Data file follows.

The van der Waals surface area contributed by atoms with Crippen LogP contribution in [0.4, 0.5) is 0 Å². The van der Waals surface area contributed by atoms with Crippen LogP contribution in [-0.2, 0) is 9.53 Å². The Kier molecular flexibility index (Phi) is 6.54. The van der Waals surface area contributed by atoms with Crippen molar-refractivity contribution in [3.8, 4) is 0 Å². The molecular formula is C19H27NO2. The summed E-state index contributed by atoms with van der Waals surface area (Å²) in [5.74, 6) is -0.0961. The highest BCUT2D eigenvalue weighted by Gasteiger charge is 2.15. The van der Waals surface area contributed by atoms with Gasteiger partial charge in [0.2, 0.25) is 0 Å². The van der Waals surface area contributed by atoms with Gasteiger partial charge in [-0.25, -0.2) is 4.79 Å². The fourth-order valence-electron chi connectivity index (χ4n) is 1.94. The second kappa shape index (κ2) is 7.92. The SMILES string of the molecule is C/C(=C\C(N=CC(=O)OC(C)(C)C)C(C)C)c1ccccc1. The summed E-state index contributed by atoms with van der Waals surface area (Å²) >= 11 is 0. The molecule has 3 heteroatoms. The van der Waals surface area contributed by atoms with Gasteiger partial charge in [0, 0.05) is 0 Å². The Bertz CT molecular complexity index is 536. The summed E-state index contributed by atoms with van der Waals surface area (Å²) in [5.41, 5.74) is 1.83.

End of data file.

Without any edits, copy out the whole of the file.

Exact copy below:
The van der Waals surface area contributed by atoms with Crippen LogP contribution in [0.4, 0.5) is 0 Å². The van der Waals surface area contributed by atoms with Crippen LogP contribution in [-0.2, 0) is 9.53 Å². The Kier molecular flexibility index (Phi) is 6.54. The van der Waals surface area contributed by atoms with Crippen molar-refractivity contribution in [3.8, 4) is 0 Å². The molecular formula is C19H27NO2. The summed E-state index contributed by atoms with van der Waals surface area (Å²) in [5.74, 6) is -0.0961. The highest BCUT2D eigenvalue weighted by Gasteiger charge is 2.15. The van der Waals surface area contributed by atoms with Gasteiger partial charge in [0.2, 0.25) is 0 Å². The van der Waals surface area contributed by atoms with Gasteiger partial charge in [-0.25, -0.2) is 4.79 Å². The fourth-order valence-electron chi connectivity index (χ4n) is 1.94. The second kappa shape index (κ2) is 7.92. The SMILES string of the molecule is C/C(=C\C(N=CC(=O)OC(C)(C)C)C(C)C)c1ccccc1. The summed E-state index contributed by atoms with van der Waals surface area (Å²) >= 11 is 0. The molecule has 3 heteroatoms. The van der Waals surface area contributed by atoms with Gasteiger partial charge in [0, 0.05) is 0 Å². The Bertz CT molecular complexity index is 536. The summed E-state index contributed by atoms with van der Waals surface area (Å²) in [5.41, 5.74) is 1.83.